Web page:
I called out, panic-stricken, to my wife.
    Pale, bloodstained, frightened, Yecko-san
    Emerged,
    Holding her elbow, ‘we’ll be fine’, I urged-
    ‘Lets get out quickly. Stumbling to the street
    We fell, tripped up by something at our feet.

    I gasped out; when I saw it was a head
    ‘Excuse me, please excuse me’ – He was dead
    A gate had crushed him. There we stood, afraid.
    A house standing before us tilted, swayed,
    Toppled, and crashed. Fire sprang up in dust,
    Spread by the wind. It dawned on us we must
    Get to the hospital: we needed aid –
    And I should help my staff too. (Though this made
    Sense to me then, I wonder how could
    Have hoped, hurt as I was, to do much good.)

    My legs gave way. I sat on the ground
    Thirst seized me but no water could be found.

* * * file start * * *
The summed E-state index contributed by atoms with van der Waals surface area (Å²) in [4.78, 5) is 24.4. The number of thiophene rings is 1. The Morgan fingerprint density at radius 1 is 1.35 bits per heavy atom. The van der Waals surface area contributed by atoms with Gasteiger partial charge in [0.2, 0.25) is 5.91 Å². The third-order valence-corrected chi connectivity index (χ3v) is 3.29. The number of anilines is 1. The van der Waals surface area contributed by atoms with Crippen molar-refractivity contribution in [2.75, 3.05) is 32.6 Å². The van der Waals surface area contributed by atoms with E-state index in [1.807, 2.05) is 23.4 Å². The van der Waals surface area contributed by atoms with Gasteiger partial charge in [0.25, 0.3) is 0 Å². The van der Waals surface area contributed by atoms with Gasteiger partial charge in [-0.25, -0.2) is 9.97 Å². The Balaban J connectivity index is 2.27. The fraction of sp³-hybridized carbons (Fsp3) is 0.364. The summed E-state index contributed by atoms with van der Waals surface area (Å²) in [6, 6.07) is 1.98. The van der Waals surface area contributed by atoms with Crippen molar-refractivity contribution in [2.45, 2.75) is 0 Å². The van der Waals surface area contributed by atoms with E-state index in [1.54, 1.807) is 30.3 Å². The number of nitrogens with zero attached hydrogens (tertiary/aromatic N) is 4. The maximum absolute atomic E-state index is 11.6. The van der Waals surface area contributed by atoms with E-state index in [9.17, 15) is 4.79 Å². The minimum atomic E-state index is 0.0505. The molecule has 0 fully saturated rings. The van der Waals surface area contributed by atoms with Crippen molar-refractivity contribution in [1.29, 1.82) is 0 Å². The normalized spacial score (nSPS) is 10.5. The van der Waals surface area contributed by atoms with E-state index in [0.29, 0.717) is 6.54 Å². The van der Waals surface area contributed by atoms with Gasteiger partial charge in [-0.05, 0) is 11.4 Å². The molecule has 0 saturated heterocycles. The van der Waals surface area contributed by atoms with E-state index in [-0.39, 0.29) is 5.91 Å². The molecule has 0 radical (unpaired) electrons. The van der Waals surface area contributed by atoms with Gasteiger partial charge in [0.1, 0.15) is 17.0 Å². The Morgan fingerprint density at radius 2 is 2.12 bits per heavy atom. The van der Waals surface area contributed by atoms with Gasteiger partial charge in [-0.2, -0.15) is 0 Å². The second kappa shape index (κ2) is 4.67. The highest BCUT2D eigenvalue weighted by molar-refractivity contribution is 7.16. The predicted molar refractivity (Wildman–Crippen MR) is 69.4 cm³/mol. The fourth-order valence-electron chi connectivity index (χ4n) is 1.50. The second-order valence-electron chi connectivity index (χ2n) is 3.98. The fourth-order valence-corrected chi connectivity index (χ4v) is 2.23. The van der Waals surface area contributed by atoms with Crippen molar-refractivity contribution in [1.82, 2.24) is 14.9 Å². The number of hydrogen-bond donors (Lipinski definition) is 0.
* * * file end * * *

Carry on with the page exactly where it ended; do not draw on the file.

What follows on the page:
My breath was short , but bit by bit my strength
    Seemed to revive, and I got up at length.
    I was still naked but felt no shame
    This thought disturbed me somewhat, till I came
    Upon a soldier, standing silently,
    Who gave the towel round his neck to me
    My legs stiff with dried blood rebelled. I said
    To Yecko-san she must go on ahead.
    She did not wish to, but in our distress
    What choice had we? A dreadful loneliness
    Came over me when she had gone. My mind
    Ran at high speed but my body crept behind.

    I saw the shadowy forms of people, some
    Were ghosts some scarecrows, all were
    Wordless, dumb-
    Arms starched straight out, shoulder to
    Dangling hand,
    It took some time for me to understand
    The friction on their burns caused so much pain
    They feared to chafe flesh against flesh again.
    Those
    Who could, shuffled in a blank parade
    Towards the hospital. I saw, dismayed,
    A woman with a child stand in my path-
    Both naked. Had they come back from the bath?
    I turned my gaze, but I was at a loss
    That she should stand thus, till I came across
    A naked man- and now the thought arose
    That some strange thing had stripped us of
    our clothes.
    The face of an old woman on the ground
    Was marred with suffering, but she made
    no sound.
    Silence was common to us all. I heard
    No cries of anguish, or a single word.